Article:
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Thursday, Aug. 7, 2003 02:20 pm

King Korn Dog

Bob Vose has been a state-fair fixture for more than three decades


Bob Vose says a lot of folks think of just three foods when they hear the words "Illinois State Fair": Sutter's Taffy, Culler's French Fries, and Vose's Korn Dogs--not necessarily in that order.

No matter what they're called--cozy dogs, corn dogs, pronto pups--there's no denying that those hot dogs dipped in cornmeal batter, fried, and served on a stick are a staple at the state fair. In fact, Ed Waldmire created the "Cozy Dog" at the 1946 fair.

"It's a good fair food," Vose says. "You can pick it up and walk with it."

The 74-year-old Springfieldian has had a life-long love affair with the Illinois State Fair. While growing up in the Northend, he would bring his own sack lunch to the fair, drinking free A & P coffee and stocking up on samples of paper, pens, and other school supplies. He worked 30 years at City Water, Light & Power, labored a decade for the state, and served 12 years on the Springfield City Council. But when most people hear his name, they think of those deep-fried wieners on a stick.

Vose has cooked corn dogs for governors and famous entertainers, witnessed severe thunderstorms that ripped through the fairgrounds, and seen the fair's food offerings expand from snow-cone stands and hamburgers to everything from shrimp-on-a-stick to ostrich jerky and fried Twinkies.

On a recent late July morning, he took a break from working inside his small concession stand with no air-conditioning and greeted customers and friends who are as eager to say hello as they are to bite into that first corn dog of the day. He sat on one of the red, white, and blue picnic tables on Grandstand Avenue and reminisced about the changes he's seen over the last 36 years at the fairgrounds.

In the 1940s Vose worked for Vetter Ice and Coal, which brought him regularly to the fairgrounds. "There was very little refrigeration back then," he says. "There was sawdust on the floors." His years hauling ice not only led to his venture selling corn dogs--it introduced him to the boss's daughter, now his wife, Virginia.

He credits the city and state health departments for raising the standards for food at the fair. "The biggest change has been the health requirements," Vose says. "It has really been cleaned up in the last 20 years."

A friend of his operated a corn dog and lemonade stand across the street from his current operation, and Vose and his brother Paul bought it. Eventually Vose purchased his own stand, and his wife and their six children manned it. Now Vose, his son Ken, and his daughter Sandy--along with his 16 grandchildren--keep the business in the family. Ken also sells funnel cakes and elephant ears next door.

"We open the first of July, for the fair workers and also to give my grandkids a summer job," Vose says. His 17-year-old granddaughter, Kelsie, has been working at the stand for nine years and this year she's one of the cooks.

There are plenty of customers who know Vose opens up early and drive out to the fairgrounds for their first corn dog of the season. Some senior citizens who don't like the crowds also come out to visit and have a corn dog. "That's their fair," Vose says. "It's a lot of work, but I enjoy the people."

Vose's red truck with "Korndog" license plates is usually parked behind the concession stand, next to the barns that will soon to be filled with draft horses and other livestock. Customers start showing up at 8:30 a.m., ordering coffee and a corn dog for breakfast. There's a steady stream of customers throughout the day, but once the fair opens the busiest times are during lunch and before and after Grandstand shows on the first weekend. Vose can usually be found in the back, washing dishes and keeping the production going. "My main job now is to stick the wieners," he says, laughing.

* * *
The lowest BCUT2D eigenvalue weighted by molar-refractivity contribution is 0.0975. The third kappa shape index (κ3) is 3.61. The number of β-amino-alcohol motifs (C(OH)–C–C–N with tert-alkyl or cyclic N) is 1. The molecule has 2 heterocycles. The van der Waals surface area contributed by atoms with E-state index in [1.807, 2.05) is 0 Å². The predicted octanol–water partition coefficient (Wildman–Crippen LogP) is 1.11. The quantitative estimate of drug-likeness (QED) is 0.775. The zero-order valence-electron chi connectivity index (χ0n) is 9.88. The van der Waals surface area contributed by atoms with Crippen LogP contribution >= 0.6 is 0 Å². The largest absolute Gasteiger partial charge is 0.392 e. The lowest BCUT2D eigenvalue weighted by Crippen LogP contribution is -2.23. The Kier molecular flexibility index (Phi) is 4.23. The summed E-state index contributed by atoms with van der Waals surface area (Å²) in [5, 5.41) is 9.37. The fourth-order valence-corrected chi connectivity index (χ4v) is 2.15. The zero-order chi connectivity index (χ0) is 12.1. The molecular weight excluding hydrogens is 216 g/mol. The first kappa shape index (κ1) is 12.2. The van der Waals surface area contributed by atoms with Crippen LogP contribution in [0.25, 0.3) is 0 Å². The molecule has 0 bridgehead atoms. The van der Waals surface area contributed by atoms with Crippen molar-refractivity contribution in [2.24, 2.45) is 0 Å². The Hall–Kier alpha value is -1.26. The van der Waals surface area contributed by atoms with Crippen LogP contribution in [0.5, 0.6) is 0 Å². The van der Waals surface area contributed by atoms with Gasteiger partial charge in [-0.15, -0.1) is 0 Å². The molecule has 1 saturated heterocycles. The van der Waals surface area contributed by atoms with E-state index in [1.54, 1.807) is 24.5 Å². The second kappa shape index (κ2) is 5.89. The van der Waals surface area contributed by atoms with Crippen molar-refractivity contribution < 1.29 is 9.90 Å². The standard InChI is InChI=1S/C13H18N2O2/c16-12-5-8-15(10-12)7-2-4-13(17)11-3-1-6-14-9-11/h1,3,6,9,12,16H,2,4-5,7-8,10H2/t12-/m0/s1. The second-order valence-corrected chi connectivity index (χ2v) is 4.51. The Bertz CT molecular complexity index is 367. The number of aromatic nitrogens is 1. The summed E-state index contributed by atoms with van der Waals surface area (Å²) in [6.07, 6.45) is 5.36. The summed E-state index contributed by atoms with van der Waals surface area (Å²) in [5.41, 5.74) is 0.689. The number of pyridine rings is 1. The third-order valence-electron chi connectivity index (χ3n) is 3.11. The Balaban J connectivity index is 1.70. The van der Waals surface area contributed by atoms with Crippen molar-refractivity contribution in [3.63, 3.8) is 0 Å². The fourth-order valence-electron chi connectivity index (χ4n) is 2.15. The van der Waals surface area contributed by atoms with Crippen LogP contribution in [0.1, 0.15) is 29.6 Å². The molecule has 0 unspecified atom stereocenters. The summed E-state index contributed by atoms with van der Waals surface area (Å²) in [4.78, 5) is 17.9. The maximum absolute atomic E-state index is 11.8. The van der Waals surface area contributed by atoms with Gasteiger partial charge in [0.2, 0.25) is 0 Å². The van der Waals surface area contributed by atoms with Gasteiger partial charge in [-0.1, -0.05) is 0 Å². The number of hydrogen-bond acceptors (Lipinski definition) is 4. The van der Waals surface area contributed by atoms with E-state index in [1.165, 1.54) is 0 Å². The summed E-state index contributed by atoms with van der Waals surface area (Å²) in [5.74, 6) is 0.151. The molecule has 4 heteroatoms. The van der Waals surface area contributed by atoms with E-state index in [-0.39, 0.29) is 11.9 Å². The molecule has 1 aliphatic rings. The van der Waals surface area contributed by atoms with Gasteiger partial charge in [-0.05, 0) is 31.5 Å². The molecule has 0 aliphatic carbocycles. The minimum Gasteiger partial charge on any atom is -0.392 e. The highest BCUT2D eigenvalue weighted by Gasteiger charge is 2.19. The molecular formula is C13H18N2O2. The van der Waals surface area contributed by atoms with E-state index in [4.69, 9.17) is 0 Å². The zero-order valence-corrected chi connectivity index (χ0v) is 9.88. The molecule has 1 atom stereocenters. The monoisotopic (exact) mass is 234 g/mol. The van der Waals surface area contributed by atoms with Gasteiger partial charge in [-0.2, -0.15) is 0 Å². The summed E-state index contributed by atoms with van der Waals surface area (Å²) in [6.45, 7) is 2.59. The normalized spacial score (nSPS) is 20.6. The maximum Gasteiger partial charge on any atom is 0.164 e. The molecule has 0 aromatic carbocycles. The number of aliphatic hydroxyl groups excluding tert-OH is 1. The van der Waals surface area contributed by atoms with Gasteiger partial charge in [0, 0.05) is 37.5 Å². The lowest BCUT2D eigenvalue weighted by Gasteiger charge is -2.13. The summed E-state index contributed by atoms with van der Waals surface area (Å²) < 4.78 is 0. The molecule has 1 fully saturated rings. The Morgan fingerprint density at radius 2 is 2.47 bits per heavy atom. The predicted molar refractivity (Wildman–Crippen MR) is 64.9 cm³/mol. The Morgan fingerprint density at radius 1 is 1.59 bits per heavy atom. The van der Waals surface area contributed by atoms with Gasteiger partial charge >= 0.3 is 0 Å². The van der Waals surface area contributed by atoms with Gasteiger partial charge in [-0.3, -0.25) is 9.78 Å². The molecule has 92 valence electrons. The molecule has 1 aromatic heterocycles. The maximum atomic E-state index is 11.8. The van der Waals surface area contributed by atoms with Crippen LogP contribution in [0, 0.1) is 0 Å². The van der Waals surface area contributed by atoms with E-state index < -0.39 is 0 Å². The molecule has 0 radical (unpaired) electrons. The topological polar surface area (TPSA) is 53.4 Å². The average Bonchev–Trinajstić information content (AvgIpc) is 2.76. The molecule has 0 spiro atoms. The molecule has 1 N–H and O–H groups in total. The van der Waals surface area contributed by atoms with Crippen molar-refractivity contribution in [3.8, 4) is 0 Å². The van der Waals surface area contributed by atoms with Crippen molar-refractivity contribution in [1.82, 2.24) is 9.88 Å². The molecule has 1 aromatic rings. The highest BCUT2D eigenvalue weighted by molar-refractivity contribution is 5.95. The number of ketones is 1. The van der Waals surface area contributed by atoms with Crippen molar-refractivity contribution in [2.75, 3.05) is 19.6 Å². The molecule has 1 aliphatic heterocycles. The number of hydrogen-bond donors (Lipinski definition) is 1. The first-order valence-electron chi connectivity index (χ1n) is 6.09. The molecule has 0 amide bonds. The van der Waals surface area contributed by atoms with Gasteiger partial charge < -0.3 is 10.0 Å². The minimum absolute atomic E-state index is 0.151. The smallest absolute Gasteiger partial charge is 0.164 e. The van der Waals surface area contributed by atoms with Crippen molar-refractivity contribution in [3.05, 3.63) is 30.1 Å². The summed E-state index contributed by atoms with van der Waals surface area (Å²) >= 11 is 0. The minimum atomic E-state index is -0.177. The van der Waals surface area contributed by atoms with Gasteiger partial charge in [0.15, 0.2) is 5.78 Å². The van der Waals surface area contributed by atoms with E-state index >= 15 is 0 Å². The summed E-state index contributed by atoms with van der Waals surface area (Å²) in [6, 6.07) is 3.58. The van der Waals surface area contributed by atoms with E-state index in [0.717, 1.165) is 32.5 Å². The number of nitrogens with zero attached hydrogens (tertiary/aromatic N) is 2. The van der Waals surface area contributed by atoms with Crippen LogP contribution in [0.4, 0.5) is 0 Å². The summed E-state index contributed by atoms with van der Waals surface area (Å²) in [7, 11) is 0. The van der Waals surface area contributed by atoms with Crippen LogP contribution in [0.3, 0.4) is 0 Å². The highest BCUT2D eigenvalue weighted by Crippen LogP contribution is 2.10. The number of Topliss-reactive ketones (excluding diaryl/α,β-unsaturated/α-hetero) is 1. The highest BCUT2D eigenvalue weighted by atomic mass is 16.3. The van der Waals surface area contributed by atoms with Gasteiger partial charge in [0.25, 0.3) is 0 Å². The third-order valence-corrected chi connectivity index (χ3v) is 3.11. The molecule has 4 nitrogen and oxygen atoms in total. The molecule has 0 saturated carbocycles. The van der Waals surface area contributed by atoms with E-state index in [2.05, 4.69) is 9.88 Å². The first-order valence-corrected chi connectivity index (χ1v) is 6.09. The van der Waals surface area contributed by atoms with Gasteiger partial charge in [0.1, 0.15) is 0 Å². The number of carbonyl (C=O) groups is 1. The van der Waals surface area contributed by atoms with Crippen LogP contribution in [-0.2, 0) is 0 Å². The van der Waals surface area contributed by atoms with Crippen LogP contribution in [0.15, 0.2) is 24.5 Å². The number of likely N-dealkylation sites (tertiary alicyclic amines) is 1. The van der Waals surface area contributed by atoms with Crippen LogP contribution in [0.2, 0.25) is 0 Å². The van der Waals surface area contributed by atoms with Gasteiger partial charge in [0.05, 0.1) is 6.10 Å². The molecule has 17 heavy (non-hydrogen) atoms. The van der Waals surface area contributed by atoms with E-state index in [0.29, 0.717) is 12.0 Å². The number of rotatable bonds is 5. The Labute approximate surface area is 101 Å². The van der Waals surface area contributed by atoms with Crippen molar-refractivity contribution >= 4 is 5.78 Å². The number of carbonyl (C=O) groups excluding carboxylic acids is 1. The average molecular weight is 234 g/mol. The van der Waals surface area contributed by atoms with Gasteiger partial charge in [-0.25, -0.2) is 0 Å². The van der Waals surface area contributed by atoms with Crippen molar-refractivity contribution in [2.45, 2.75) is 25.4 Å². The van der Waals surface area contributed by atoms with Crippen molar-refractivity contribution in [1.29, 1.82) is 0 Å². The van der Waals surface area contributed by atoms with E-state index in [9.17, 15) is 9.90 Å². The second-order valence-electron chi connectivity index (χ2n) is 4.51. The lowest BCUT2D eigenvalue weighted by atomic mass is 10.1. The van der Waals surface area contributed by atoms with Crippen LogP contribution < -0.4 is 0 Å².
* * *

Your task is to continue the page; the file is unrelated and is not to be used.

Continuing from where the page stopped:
While corn dogs have become as common as livestock and carnival rides, many fairgoers head straight for Vose's stand. Lines sometimes stretch across the street. So what's the secret? Vose laughs and says he tells everyone it's "Grandma's recipe." The truth is, he buys the batter mix, which is slightly sweeter than you'll find at most stands. And Vose uses larger hot dogs, which are hand-dipped, fried in vegetable oil, and placed upright in a basket for 2 1/2 minutes, which makes the outside coating crispy. "I've had salesmen want to sell me chicken dogs, turkey dogs, or smaller dogs," Vose says, shaking his head. "But it's been a good seller, so we don't change." He estimates he sells up to 20,000 corn dogs a year.

This year, for the first time in ten years, the price has been raised--from $2 to $2.50--because of the cost of supplies. Vose sells hot dogs, ham-and-cheese and barbecue sandwiches, lemonade shake-ups, and other beverages. But the corn dogs--followed by the lemonade--are his best sellers.

"Years ago, it was hamburgers and hot dogs," he says. "Now corn dogs have kind of taken over as the fair food."

Vose didn't set out to become one of the most popular food vendors at the fair, but he's not complaining. In fact, once the fair closes, he brings home his fryer and cooks up corn dogs in his garage, which he serves with chili or soup to friends or in return for favors. Though he's now retired, he works at the concession stand two months before and during the state fair and is open during major events at the fairgrounds. He also prepares corn dogs for charities and fund-raisers.

Despite his love for the fair, manning his concession stand keeps him so busy he rarely ventures elsewhere. He says it's been 15 years since he visited the Exposition Building, where he used to stock up on school supplies as a child.

So what does he eat at the fair? He laughs. "I like the fries."

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